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- Easier parking than any other car
- Beefier design
- Better refinement
- Roomy interior for two
- Modern features, finally
- Gas mileage not stellar
- No safety ratings
- Four-seat cars can be cheaper
- Few active-safety options
The 2017 Smart ForTwo is the easiest car to park that you can buy, but if you have other needs, four-seat cars can offer more cabin space, equal fuel economy, and more flexibility.
The 2017 Smart Fortwo is the second year of a complete redesign for the tiny two-seat car, and this year the Cabrio soft-top convertible has rejoined the lineup. Both body styles remain at 8.8 feet long, but they're wider and more modern than the previous generation, with a better array of standard and optional features.
The Fortwo can be ordered in four different trim levels—known as Pure, Passion, Prime, and Proxy—and the company offers a wealth of options that make it unlikely Smart drivers will see a car identical to the one they've ordered.
The little Smart minicar is perfect for buyers who need a car that's easier to park on crowded streets than any other vehicle sold in the U.S. But its two seats and very limited cargo space, not to mention fuel economy that's decent but hardly exceptional, mean it's significantly compromised for pretty much everyone else.
Its overall rating reflects those limitations; we score it at 5.2 out of 10. (Read more about how we rate cars this year.)
Smart Fortwo styling and performance
The lines of the 2017 Smart retain the perky styling, snub nose, and passenger compartment outlined by the Tridion safety cage, usually in a contrasting color. The wheels sit at the very corners of the vehicle. But the front end is more clearly defined now, and the short hood is less beveled than before, giving better pedestrian protection. The "grille" between the lights is no more than a blanking panel perforated with holes, and all Smarts have LED running lights.The door windows are frameless, and the tailgate is split horizontally: upper portion opens for access while the lower half flips down to provide a useful temporary surface.
The second-generation Smart finally gets a modern interior. It's still simple, but different trim colors and a variety of rounded shapes give it a more substantial feel. A small instrument cluster behind the wheel has the usual gauges, and two eyeball vents sit on top of the dash. A touchscreen display sits slightly proud of the central console.
A turbocharged 0.9-liter 3-cylinder engine, making 89 horsepower and 100 pound-feet of torque, is mounted between the rear wheels. A 5-speed manual gearbox is standard, and a 6-speed dual-clutch transmission provides automated shifting for those who prefer it. (Smart says four out of five customers will order the automated option.) Combined EPA fuel economy is 34 or 35 mpg, slightly lower than last year due to changes in the EPA test calculations. Smart says 0-to-60-mph acceleration is 10.5 seconds for the DCT, 10.1 seconds for the manual.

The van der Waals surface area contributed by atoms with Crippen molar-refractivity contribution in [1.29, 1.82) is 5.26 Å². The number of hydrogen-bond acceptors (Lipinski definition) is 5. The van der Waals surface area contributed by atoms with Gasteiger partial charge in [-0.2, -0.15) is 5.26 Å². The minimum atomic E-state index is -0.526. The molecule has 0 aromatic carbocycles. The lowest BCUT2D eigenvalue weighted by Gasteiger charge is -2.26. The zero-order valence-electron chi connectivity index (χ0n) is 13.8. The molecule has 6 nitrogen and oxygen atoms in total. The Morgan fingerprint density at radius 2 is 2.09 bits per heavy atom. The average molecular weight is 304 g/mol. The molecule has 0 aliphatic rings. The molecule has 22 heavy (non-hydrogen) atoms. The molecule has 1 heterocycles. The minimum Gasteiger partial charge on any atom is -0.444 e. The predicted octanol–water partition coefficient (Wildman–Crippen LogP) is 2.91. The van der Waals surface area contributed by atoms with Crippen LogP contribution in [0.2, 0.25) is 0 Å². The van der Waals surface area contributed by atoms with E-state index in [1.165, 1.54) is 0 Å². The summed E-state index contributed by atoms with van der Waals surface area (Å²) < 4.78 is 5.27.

The 2017 Smart feels like a compact car behind the wheel, if you don't look over your shoulder. The turning circle is an astoundingly small 22.8 feet from curb to curb, or 24 feet between two walls. That makes the Fortwo pretty much the most maneuverable car you can buy, and a perfect urban warrior. Thankfully, it's now more capable on the highway than the old one was, and the ride is quieter and smoother under almost every circumstance. Given its small size, noise is well suppressed for such a small car, and it's simply a much more pleasant vehicle to drive or ride in than the first generation.
Comfort, safety, and features
The Fortwo hasn't yet been rated for crash safety by either the National Highway Traffic Safety Administration or the Insurance Institute for Highway Safety. All models come standard with eight airbags, and a standard Crosswind Assist function keeps the Smart straight during side winds. Forward-collision warning is available as an option.
Beyond the base ForTwo Pure, the Passion, Prime, and Proxy trim levels provide a mix of different features, using interior trim and fittings to give the different models distinct characters. All new Smarts include power windows, central locking, LED daytime running lights, cruise control, power steering, and audio and other controls on the steering wheel. The audio system includes a CD player, Bluetooth streaming for playing music and hands-free commands. The instrument cluster includes a 3.5-inch color display, and a trip computer and an exterior temperature display are also standard.
A top-end JBL sound system with eight speakers and a 240-watt amplifier should provide substantial sound in the small cabin. Other infotainment options include smartphone integration and a navigation system with real-time traffic and weather data. The Smart Cross Connect app lets owners access their car and other useful functions while away from the vehicle.
Pricing starts below $16,000 including delivery, and Smart says a fully loaded model with multiple high-end options runs between $20,000 and $21,000. The Cabrio model with a roll-back cloth roof has been added this year; a redesigned Electric Drive version joins the lineup soon.